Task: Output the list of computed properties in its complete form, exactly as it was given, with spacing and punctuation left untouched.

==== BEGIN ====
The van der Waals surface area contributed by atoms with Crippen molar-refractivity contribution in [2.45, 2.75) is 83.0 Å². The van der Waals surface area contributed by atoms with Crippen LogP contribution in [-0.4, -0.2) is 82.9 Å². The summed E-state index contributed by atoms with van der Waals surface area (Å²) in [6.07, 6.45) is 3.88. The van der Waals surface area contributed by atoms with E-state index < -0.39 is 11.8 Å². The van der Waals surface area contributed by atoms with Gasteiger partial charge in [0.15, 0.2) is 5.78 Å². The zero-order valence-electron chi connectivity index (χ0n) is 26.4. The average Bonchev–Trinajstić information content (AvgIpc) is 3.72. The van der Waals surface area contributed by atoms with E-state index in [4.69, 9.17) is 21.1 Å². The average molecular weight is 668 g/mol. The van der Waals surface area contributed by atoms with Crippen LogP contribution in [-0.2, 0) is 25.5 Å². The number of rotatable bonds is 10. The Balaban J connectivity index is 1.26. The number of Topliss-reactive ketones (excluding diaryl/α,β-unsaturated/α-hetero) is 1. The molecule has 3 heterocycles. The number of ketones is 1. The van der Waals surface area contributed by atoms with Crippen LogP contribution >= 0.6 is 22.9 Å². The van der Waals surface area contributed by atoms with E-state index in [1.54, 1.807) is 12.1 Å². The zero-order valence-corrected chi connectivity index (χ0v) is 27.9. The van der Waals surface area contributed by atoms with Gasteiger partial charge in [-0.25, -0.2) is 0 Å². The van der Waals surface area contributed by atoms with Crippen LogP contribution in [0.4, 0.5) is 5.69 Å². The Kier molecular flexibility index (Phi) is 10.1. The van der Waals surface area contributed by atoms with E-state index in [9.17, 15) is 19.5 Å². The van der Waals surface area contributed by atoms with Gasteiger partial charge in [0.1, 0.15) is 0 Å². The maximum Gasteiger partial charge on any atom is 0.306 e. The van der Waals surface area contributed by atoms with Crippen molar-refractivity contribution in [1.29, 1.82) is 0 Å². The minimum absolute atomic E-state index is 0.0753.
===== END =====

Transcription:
The van der Waals surface area contributed by atoms with Crippen molar-refractivity contribution in [2.45, 2.75) is 83.0 Å². The van der Waals surface area contributed by atoms with Crippen LogP contribution in [-0.4, -0.2) is 82.9 Å². The summed E-state index contributed by atoms with van der Waals surface area (Å²) in [6.07, 6.45) is 3.88. The van der Waals surface area contributed by atoms with E-state index < -0.39 is 11.8 Å². The van der Waals surface area contributed by atoms with Gasteiger partial charge in [0.15, 0.2) is 5.78 Å². The zero-order valence-electron chi connectivity index (χ0n) is 26.4. The average Bonchev–Trinajstić information content (AvgIpc) is 3.72. The van der Waals surface area contributed by atoms with E-state index in [4.69, 9.17) is 21.1 Å². The average molecular weight is 668 g/mol. The van der Waals surface area contributed by atoms with Crippen LogP contribution in [-0.2, 0) is 25.5 Å². The number of rotatable bonds is 10. The Balaban J connectivity index is 1.26. The number of Topliss-reactive ketones (excluding diaryl/α,β-unsaturated/α-hetero) is 1. The molecule has 3 heterocycles. The number of ketones is 1. The van der Waals surface area contributed by atoms with Crippen LogP contribution >= 0.6 is 22.9 Å². The van der Waals surface area contributed by atoms with E-state index in [1.54, 1.807) is 12.1 Å². The zero-order valence-corrected chi connectivity index (χ0v) is 27.9. The van der Waals surface area contributed by atoms with Gasteiger partial charge in [-0.25, -0.2) is 0 Å². The van der Waals surface area contributed by atoms with Crippen LogP contribution in [0.4, 0.5) is 5.69 Å². The Kier molecular flexibility index (Phi) is 10.1. The van der Waals surface area contributed by atoms with E-state index in [9.17, 15) is 19.5 Å². The van der Waals surface area contributed by atoms with Gasteiger partial charge in [0.1, 0.15) is 0 Å². The maximum Gasteiger partial charge on any atom is 0.306 e. The van der Waals surface area contributed by atoms with Crippen molar-refractivity contribution in [1.29, 1.82) is 0 Å². The minimum absolute atomic E-state index is 0.0753.